RNA sequencing for the leaves of ZSZ1 and tenacissima had been completed by our previous study (Wang et al., 2021). Fragments per kilobase per million read values of genes fell into the QTL regions were collected from these reported transcriptome data and were used to compare their expression level between two varieties. Heatmap of gene expression was visualized using an online tool.2 Total RNAs of young leaves sampled from ZSZ1 and tenacissima were extracted, reverse-transcribed, and used for qRT-PCR analysis. Briefly, qRT-PCR was performed using iTaq™ Universal SYBR Green SuperMix (Bio-Rad, United States) using an optical 96-well plate with an iQ5 multicolor real-time PCR system (Bio-Rad). The 18S ribosomal RNA gene was used as an internal control. The primer sequences are listed in Supplementary Table 4. The relative expression level was determined according to the method proposed by Livak and Schmittgen (2001).
Sequence comparison and overexpression for whole_GLEAN_10016511
Genomic DNAs of ZSZ1 and tenacissima were used to amplify the genic region and its upstream 1.5-kb sequence for whole_GLEAN_10016511 using a standard PCR protocol with gene-specific primers (Supplementary Table 4). After being digested using 5 U of ExoI (NEB) and 0.13 U of shrimp alkaline phosphatase (Fermentas), the PCR products were performed for Sanger sequencing using a 3730xl DNA Analyzer (ABI, United States). The sequence contigs were assembled using SEQUENCER 4.1.2 (Gene Codes Co.), and the assembled sequences were aligned and compared using Clustal Omega (Sievers et al., 2011).
To clone the candidate of whole_GLEAN_10016511, the full-length sequence of this gene was amplified from a cDNA library by a high-fidelity thermostable DNA polymerase and specific primer pair (Supplementary Table 4). Then, the amplified sequence was ligated into the PBI121 vector to initiate its expression by the CaMV 35S promoter. The plasmid construct was introduced into Agrobacterium tumefaciens strain GV3101 using the heat shock method, and the resulting Agrobacterium was introduced into Arabidopsis using the floral dip method (Zhang et al., 2006). Transgenic plants were grown in a greenhouse under the temperature of 22°C and photoperiod of 15-h light/9-h dark cycle. Section of 40-day-old transgenic plants was conducted and stained with Safranin O-Fast Green, which was used to examine the stem cells through transmission light microscopy.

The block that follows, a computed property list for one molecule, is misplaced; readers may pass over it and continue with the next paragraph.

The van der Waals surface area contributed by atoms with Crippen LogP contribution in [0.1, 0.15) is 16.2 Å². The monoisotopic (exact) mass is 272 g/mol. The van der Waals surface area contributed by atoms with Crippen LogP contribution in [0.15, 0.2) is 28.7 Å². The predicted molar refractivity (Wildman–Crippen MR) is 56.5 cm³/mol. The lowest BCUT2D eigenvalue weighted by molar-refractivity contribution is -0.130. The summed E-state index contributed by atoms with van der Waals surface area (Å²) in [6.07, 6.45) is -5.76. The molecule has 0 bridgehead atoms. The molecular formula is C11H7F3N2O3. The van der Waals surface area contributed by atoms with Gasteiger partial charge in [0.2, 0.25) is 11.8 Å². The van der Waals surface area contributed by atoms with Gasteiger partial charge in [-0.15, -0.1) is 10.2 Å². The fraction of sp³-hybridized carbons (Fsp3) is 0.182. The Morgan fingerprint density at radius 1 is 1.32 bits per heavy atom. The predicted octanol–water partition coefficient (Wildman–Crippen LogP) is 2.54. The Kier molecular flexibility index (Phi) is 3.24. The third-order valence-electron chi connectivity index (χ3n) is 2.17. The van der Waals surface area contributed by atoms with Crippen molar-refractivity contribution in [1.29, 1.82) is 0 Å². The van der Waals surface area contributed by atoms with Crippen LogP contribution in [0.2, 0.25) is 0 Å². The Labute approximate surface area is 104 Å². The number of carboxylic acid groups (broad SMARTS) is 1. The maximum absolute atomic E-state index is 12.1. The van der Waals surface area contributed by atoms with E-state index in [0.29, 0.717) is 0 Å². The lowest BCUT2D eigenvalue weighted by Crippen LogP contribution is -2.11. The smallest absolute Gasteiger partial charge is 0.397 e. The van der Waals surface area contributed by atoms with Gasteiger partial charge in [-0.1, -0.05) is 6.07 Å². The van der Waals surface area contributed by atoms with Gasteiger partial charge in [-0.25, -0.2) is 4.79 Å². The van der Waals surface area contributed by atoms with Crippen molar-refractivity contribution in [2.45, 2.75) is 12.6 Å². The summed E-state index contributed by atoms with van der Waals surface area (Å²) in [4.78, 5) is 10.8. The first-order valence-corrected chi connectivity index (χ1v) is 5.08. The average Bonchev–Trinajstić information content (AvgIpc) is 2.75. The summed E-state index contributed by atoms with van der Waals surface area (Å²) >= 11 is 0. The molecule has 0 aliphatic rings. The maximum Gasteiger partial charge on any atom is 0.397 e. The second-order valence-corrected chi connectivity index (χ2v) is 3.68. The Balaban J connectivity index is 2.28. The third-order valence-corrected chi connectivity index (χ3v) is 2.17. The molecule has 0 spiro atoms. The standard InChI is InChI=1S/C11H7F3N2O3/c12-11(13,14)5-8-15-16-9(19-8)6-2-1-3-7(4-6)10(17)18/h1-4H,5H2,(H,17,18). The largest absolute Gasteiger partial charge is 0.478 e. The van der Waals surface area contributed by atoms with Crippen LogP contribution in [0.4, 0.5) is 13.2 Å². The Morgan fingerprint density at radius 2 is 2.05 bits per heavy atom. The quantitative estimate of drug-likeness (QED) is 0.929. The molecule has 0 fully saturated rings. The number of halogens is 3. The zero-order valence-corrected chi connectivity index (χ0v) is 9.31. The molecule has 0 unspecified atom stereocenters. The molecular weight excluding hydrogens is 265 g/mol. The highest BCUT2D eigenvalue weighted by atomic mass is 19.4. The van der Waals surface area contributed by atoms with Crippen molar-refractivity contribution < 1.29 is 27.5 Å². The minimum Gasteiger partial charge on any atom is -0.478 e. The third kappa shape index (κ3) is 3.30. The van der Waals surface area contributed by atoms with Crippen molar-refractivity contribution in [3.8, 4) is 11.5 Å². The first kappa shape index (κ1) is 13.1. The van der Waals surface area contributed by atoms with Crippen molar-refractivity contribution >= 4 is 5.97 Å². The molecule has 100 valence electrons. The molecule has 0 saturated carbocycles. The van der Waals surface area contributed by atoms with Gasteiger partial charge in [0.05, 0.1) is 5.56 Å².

Data availability statement
The original contributions presented in this study are publicly available. This data can be found here: NCBI, PRJNA842875.
ZL and ZZ collected the data and performed the experimental laboratory works. SZ performed the data analysis. YW performed the field experiment. XY supervised the work. YW and TL conceived the work and wrote the manuscript. All authors have read and agreed to the published version of the manuscript.